Amid the COVID-19 pandemic, Cambodia is enjoying considerable success compared to its Southeast Asian neighbours despite its relatively poor healthcare system — recording just 240 cases and no deaths by early August. While critics argue that these remarkably low numbers are due to underreporting, the government’s restriction measures for public safety have genuinely succeeded in containing the pandemic. Its crackdowns on the opposition, on the other hand, remain problematic.

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COVID-19 undermines South Korean diplomacy

South Korean Foreign Minister Kang Kyung-wha, wearing a face mask, arrives at a briefing for foreign diplomats on the situation of the coronavirus disease (COVID-19) outbreak, at the foreign ministry in Seoul, South Korea 6 March, 2020 (Photo: Reuters/Jung Yeon-je).

Author: Jeffrey Robertson, Yonsei University

South Korea attracted global attention from the beginning of the COVID-19 pandemic. In March, the BBC reported that Seoul’s ‘trace, test and treat‘ approach was saving lives while hospitals in Europe and the United States were overwhelmed. In April, the New York Times reported on South Korea’s capacity to hold democratic elections despite COVID-19, and by June, CNN reported on the lessons to be learned from South Korea’s public health success story. Read more…

Why Thatcherism and Reaganomics won’t work after COVID-19

Australian Prime Minister Scott Morrison speaks next to Treasurer Josh Frydenberg during a news conference in Canberra, Australia (Photo: Reuters/David Gray).

Author: Abul Rizvi, University of Melbourne

All governments are thinking hard about how they will manage economic recovery once international borders re-open after COVID-19. Australia’s Treasurer Josh Frydenberg recently rejected fiscal austerity but wants to copy other policies from the era of Thatcher and Reagan.

So which policies from this era are suitable for developed nations as they re-open their borders after COVID-19?

Read more…

Myanmar’s COVID-19 response banks on Aung San Suu Kyi

Myanmar State Counsellor and Foreign Minister Aung San Suu Kyi pays her respects to her late father during a ceremony to mark the 73rd anniversary of Martyrs' Day in Yangon, 19 July 2020 (Photo: Reuters/Ye Aung Thu).

Author: Kyaw San Wai, Yangon

With an official total of 351 cases and six deaths four months after the first COVID-19 case was confirmed, Myanmar appears to be weathering the pandemic. Despite limited testing, the combination of government responses, community involvement and arguably sheer luck has so far spared the country’s long-neglected and under-resourced health system from being overwhelmed. Read more…

Building South Korea’s economy after the great pandemic recession

A retail store looks nearly empty amid the continuing spread of the new coronavirus in Seoul, South Korea, 18 March 2020. On 17 March, the National Assembly approved an additional budget of 11.7 trillion won (US$9.42 trillion) to help contain the virus and minimise the economic consequences of the outbreak (Photo: Reuters/Yonhap News Agency).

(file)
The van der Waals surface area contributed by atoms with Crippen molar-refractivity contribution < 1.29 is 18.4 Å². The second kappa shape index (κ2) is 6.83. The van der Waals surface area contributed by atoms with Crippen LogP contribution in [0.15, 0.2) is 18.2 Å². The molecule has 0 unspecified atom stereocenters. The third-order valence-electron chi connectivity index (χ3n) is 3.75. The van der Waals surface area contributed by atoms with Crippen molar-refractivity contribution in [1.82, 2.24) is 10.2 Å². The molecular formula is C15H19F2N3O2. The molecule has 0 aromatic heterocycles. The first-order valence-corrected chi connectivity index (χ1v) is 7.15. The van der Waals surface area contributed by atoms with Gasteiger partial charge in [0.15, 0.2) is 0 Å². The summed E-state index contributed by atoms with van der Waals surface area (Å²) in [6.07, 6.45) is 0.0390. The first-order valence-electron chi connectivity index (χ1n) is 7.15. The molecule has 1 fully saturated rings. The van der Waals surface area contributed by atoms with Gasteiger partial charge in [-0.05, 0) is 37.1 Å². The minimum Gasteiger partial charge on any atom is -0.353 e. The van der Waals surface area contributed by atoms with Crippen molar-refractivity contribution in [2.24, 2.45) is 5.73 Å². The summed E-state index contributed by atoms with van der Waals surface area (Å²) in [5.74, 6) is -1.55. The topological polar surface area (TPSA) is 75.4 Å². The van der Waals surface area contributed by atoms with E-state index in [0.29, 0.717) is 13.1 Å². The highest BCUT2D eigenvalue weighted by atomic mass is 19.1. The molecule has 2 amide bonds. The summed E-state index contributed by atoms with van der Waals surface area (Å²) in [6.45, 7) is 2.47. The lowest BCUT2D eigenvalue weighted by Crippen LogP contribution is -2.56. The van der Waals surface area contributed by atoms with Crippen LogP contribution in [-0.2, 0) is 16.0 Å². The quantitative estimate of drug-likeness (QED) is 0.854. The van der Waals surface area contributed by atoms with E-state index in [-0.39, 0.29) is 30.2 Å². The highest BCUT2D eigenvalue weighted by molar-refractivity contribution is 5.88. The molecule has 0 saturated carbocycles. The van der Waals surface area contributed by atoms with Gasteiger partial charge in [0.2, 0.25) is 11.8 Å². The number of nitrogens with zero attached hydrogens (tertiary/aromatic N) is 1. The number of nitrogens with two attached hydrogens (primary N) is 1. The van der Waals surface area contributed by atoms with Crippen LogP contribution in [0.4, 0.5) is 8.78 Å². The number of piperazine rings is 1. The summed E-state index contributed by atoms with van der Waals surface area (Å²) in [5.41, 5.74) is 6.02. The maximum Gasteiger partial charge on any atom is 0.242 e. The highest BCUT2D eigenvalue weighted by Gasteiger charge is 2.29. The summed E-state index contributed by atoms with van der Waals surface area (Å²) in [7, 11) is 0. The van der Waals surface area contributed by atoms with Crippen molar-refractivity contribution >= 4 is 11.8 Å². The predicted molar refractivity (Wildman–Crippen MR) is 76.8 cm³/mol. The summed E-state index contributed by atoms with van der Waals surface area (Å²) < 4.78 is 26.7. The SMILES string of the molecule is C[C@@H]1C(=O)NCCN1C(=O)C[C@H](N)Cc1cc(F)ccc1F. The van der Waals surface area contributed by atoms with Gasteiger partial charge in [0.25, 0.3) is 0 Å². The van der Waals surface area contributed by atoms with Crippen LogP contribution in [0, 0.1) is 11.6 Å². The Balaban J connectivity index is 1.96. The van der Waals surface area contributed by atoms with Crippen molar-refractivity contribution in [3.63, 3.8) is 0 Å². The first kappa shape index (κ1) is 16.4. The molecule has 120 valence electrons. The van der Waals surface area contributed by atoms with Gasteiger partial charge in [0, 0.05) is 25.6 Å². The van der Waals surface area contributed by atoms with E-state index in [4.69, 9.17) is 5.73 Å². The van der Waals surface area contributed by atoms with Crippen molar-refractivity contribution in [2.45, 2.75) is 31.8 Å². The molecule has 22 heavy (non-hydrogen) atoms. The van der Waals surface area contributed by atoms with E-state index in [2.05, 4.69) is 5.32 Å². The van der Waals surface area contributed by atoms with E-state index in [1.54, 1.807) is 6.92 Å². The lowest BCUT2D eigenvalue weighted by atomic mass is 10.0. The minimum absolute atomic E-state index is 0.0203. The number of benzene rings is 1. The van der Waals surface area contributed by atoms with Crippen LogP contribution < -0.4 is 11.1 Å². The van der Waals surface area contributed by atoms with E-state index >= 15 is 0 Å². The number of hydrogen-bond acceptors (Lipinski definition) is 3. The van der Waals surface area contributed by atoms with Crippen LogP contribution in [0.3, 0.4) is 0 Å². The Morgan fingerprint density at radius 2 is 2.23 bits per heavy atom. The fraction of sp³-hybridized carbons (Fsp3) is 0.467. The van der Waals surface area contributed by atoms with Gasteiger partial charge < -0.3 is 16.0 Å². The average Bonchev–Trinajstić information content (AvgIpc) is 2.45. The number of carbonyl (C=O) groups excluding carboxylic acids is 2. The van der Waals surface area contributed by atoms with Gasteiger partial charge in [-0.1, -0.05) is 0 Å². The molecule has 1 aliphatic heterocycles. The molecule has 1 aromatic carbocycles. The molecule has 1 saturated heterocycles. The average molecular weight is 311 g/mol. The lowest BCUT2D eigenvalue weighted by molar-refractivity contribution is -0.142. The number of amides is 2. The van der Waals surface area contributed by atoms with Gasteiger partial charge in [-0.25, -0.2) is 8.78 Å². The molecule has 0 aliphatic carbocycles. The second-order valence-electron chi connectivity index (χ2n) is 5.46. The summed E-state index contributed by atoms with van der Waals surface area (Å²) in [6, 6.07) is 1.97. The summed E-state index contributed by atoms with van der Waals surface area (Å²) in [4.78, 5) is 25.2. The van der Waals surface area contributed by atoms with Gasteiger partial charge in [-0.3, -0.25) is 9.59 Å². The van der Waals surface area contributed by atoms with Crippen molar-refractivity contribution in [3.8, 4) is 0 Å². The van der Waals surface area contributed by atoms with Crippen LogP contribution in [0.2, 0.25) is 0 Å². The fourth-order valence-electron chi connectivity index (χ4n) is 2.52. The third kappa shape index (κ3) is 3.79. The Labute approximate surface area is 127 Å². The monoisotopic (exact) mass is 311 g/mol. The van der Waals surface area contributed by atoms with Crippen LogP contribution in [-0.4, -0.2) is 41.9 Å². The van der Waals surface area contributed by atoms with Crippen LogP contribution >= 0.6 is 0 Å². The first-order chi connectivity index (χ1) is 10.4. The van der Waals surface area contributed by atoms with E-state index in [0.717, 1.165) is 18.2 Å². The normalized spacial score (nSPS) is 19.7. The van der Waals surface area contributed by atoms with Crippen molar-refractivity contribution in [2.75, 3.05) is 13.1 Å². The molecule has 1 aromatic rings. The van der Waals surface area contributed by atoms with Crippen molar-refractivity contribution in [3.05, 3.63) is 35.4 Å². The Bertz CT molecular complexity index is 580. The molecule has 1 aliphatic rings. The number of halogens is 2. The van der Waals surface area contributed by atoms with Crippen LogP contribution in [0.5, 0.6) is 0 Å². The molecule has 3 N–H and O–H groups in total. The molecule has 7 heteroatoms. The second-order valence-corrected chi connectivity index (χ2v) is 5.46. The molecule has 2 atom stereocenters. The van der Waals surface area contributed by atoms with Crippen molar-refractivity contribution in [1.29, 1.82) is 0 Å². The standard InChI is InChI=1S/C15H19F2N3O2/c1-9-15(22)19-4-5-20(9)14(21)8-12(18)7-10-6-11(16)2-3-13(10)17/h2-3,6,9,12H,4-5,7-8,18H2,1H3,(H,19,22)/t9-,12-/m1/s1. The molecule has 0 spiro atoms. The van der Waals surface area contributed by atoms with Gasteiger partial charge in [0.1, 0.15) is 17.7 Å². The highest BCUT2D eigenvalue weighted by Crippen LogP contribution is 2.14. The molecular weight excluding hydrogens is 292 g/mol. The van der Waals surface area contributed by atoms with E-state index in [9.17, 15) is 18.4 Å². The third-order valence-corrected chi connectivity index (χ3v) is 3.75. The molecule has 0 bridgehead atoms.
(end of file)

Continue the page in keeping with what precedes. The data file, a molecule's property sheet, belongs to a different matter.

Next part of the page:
Author: Troy Stangarone, Korea Economic Institute of America

In the span of a little more than a decade the world has experienced two economic crises. The Great Recession was precipitated by the global financial crisis of 2007–2008. Now an economic recession is being induced by government measures to stop the spread of COVID-19. South Korea came out of the Great Recession better than many other developed economies and is positioning itself to do the same after COVID-19. Read more…

Japan needs to step up its COVID-19 testing capacity

Students wearing protective face masks amid the coronavirus disease (COVID-19) outbreak, clap along instead of singing a song during a music class at Takanedai Daisan elementary school, which practices various methods of social distancing in order to prevent the infection, in Funabashi, east of Tokyo, Japan 16 July, 2020 (Photo: Reuters/Kim).

Author: Keiichiro Kobayashi, Tokyo Foundation for Policy Research

As COVID-19 cases began to mount in Japan in February, it became clear that the government needed to respond with strong policy measures. It was crucial to increase testing capacity and adopt isolation measures to contain the virus and allow economic activity to resume quickly. The Japanese government needed to set and clearly announce a timeline and numerical targets for testing capacity and medical care provision. Read more…

How COVID-19 is changing Indian federalism

A volunteer distributes masks to people in Jammu, the winter capital of India-controlled Kashmir, 16 March, 2020 (Photo: Retuers).

Author: Anirudh Burman, Carnegie India

India’s response to the COVID-19 pandemic has shifted the balance of its federal structure. The pandemic has enabled the central government to implement far-reaching reforms in areas, such as agriculture, traditionally considered to be the domain of states. This exercise by the central government is indicative of its willingness to take advantage of a global crisis and use the levers of federal power to implement significant reforms. Read more…

What lies ahead for global value chains in Asia?

An aerial view of containers piled up at Yangshan Port, a deep water port for container ships, waiting to be stored and exported, Shanghai, 20 March 2020 (Reuters).

Authors: Hoe Ee Khor and Suan Yong Foo, AMRO

Against a backdrop of trade tensions, disruptions from the COVID-19 pandemic and a global recession, global value chains (GVCs) are being tested like never before. This is raising uneasy questions for Asian economies. Read more…